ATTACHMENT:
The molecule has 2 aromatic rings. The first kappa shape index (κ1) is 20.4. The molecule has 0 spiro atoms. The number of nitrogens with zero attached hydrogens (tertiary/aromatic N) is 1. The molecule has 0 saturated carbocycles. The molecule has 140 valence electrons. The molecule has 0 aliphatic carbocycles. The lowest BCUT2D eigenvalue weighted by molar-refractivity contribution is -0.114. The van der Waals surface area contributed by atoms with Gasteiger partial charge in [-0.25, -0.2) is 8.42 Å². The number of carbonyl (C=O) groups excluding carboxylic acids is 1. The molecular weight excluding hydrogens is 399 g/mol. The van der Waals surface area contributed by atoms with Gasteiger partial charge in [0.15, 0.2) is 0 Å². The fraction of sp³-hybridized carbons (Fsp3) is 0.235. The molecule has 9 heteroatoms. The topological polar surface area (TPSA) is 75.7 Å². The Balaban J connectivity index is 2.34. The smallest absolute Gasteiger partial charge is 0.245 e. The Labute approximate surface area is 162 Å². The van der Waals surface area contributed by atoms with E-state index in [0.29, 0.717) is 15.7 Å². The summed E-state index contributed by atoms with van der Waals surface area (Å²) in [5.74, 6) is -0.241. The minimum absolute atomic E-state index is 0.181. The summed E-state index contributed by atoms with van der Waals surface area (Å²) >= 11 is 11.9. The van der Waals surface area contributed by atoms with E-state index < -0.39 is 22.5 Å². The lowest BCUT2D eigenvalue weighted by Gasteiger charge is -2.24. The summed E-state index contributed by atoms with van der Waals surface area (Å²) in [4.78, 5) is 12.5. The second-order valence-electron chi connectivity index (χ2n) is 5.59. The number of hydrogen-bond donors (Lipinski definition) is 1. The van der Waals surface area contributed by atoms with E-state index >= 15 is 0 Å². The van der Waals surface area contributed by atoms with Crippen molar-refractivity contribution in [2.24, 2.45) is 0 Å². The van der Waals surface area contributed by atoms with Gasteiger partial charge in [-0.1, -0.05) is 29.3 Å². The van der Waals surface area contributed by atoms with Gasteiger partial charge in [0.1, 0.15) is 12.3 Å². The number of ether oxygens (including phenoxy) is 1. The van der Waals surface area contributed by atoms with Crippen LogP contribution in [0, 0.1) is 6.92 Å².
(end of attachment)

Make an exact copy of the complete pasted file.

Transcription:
The molecule has 2 aromatic rings. The first kappa shape index (κ1) is 20.4. The molecule has 0 spiro atoms. The number of nitrogens with zero attached hydrogens (tertiary/aromatic N) is 1. The molecule has 0 saturated carbocycles. The molecule has 140 valence electrons. The molecule has 0 aliphatic carbocycles. The lowest BCUT2D eigenvalue weighted by molar-refractivity contribution is -0.114. The van der Waals surface area contributed by atoms with Gasteiger partial charge in [-0.25, -0.2) is 8.42 Å². The number of carbonyl (C=O) groups excluding carboxylic acids is 1. The molecular weight excluding hydrogens is 399 g/mol. The van der Waals surface area contributed by atoms with Gasteiger partial charge in [0.15, 0.2) is 0 Å². The fraction of sp³-hybridized carbons (Fsp3) is 0.235. The molecule has 9 heteroatoms. The topological polar surface area (TPSA) is 75.7 Å². The Balaban J connectivity index is 2.34. The smallest absolute Gasteiger partial charge is 0.245 e. The Labute approximate surface area is 162 Å². The van der Waals surface area contributed by atoms with E-state index in [0.29, 0.717) is 15.7 Å². The summed E-state index contributed by atoms with van der Waals surface area (Å²) in [5.74, 6) is -0.241. The minimum absolute atomic E-state index is 0.181. The summed E-state index contributed by atoms with van der Waals surface area (Å²) >= 11 is 11.9. The van der Waals surface area contributed by atoms with E-state index < -0.39 is 22.5 Å². The lowest BCUT2D eigenvalue weighted by Gasteiger charge is -2.24. The summed E-state index contributed by atoms with van der Waals surface area (Å²) in [4.78, 5) is 12.5. The second-order valence-electron chi connectivity index (χ2n) is 5.59. The number of hydrogen-bond donors (Lipinski definition) is 1. The van der Waals surface area contributed by atoms with E-state index >= 15 is 0 Å². The van der Waals surface area contributed by atoms with Crippen molar-refractivity contribution in [2.24, 2.45) is 0 Å². The van der Waals surface area contributed by atoms with Gasteiger partial charge in [-0.1, -0.05) is 29.3 Å². The van der Waals surface area contributed by atoms with Gasteiger partial charge in [0.1, 0.15) is 12.3 Å². The number of ether oxygens (including phenoxy) is 1. The van der Waals surface area contributed by atoms with Crippen LogP contribution in [0, 0.1) is 6.92 Å².